The first anti-FSH mAbs described were directed against human FSH (16). Their binding specificities were well-characterized, but their effect on FSH activity was not investigated. The second anti-FSH mAb described in the literature was directed against bovine FSH (29) and was beta-subunit specific. It did not cross react with ovine or porcine FSH, indicating that it recognizes an area of bovine FSH not homologous to ovine or porcine hormones (29). Glencross et al. tested this antibody later on for its effect on bovine FSH bioactivity in hypopituitary Snell dwarf mice (109). The mAb injected in complex with FSH increased uterine weight whereas FSH alone or the mAb alone at the same concentrations did not have any effect, showing for the first time a potentiating effect with an anti-FSH mAb.
Holder's group described anti-sera directed against peptides derived from the beta-subunit of bovine FSH (110). When injected to hypopituitary Snell dwarf mice concomitantly with ovine FSH, these anti-sera produced by sheep immunized with peptides corresponding to 31–45 and 38–49 amino-acid regions of bovine FSH beta-subunit were able to enhance FSH activity, as measured by an increase in uterine and ovarian weight, and an increase in the percentage of keratinized cells in vaginal smears. The authors hypothesized that the administration of anti-peptide anti-sera precomplexed with FSH or active immunization of breeding animals with these peptides should result in a superovulatory response, and that the potentiating anti-sera strategy, in the case of FSH, could be used for several clinical situations, such as treatment of ovarian disorders related to low FSH secretion, induction of estrus and treatment leading to increase spermatogenesis.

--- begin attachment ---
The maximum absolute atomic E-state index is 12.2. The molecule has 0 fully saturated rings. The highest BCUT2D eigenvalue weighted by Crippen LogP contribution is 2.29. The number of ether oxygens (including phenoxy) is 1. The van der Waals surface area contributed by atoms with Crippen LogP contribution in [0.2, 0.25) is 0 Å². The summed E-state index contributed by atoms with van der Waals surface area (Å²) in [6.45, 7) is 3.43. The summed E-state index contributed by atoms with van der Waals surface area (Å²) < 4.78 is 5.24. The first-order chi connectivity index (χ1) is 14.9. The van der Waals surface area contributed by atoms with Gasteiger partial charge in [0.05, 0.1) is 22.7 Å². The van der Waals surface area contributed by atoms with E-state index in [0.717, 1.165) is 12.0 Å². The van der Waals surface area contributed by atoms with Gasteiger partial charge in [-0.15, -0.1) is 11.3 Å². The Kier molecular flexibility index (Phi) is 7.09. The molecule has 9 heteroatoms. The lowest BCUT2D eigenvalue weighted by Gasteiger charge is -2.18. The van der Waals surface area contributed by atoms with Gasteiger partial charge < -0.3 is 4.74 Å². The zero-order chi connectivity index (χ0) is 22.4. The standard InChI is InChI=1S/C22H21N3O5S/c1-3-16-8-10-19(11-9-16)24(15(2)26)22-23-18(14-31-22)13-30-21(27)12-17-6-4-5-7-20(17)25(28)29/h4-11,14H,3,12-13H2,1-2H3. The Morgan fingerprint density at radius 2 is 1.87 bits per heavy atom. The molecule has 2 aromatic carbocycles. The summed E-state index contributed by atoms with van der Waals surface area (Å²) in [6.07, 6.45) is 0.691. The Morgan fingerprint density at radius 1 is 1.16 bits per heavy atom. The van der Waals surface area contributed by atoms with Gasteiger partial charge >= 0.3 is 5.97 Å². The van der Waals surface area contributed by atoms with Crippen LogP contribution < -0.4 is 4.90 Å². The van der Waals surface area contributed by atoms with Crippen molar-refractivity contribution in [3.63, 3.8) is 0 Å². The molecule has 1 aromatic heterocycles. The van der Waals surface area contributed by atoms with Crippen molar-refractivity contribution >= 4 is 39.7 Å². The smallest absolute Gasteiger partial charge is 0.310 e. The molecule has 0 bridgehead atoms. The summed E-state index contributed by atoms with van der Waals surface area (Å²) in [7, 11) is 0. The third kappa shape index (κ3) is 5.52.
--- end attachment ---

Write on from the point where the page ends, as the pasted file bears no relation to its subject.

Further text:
Anti-Gonadotropin Antibodies as Therapeutic Agents
Therapeutic Antibodies in General
MAbs, initially developed for scientific purposes, now take part of the human therapeutic arsenal. Over the last three decades, they have grown to become more than 55% of the overall biotherapeutic market of the drug industry sales (111).
The regulatory story of therapeutic mAbs started in 1986 with the first FDA-approved therapeutic mAb, the murine mAb Orthoclone OKT3® (Muromonab CD3) indicated for the prevention of kidney transplant rejection. Unfortunately, the development of murine mAbs has been hindered because of the risk of immunogenicity in humans due to their murine elements. Replacing the constant region of murine mAb by human sequences resulted in the generation of the chimeric antibodies (~30% murine content). The first-approved one, Rituxan® (Rituximab) in 1997, was used for the treatment of low grade B cell lymphoma. To overcome immunogenicity risk even further, new technologies for the generation of predominately or entirely human origin mAbs were developed. The humanized mAbs (5–10% murine content) are tailored by replacing all sequences by human except antigen binding complementary determining regions, which were derived from the mouse. The humanization technology developed by Sir Winter lead to the first humanized therapeutic antibody CAMPATH-1H® (Alemtuzumab, approved in 2001). Sir Winter was awarded the 2018 Nobel Prize in Chemistry along with George Smith for this technology and the fully humanization using phage display. Fully human mAbs (last generation) were developed by replacing the whole of the rodent sequences by human sequences. Humira® (Adalimumab) is the first fully human antibody approved in 2004, for the treatment of rheumatoid arthritis. Thanks to these new technologies, the rate of approval and mAbs available on the market for the treatment of various diseases has increased dramatically. In 2017, the FDA and the European Medicines Agency broke the record and approved 10 new therapeutic antibodies (112). Currently, more than 70 mAb products are available on the market, most of them being humanized (32%) or fully human (54%) (113).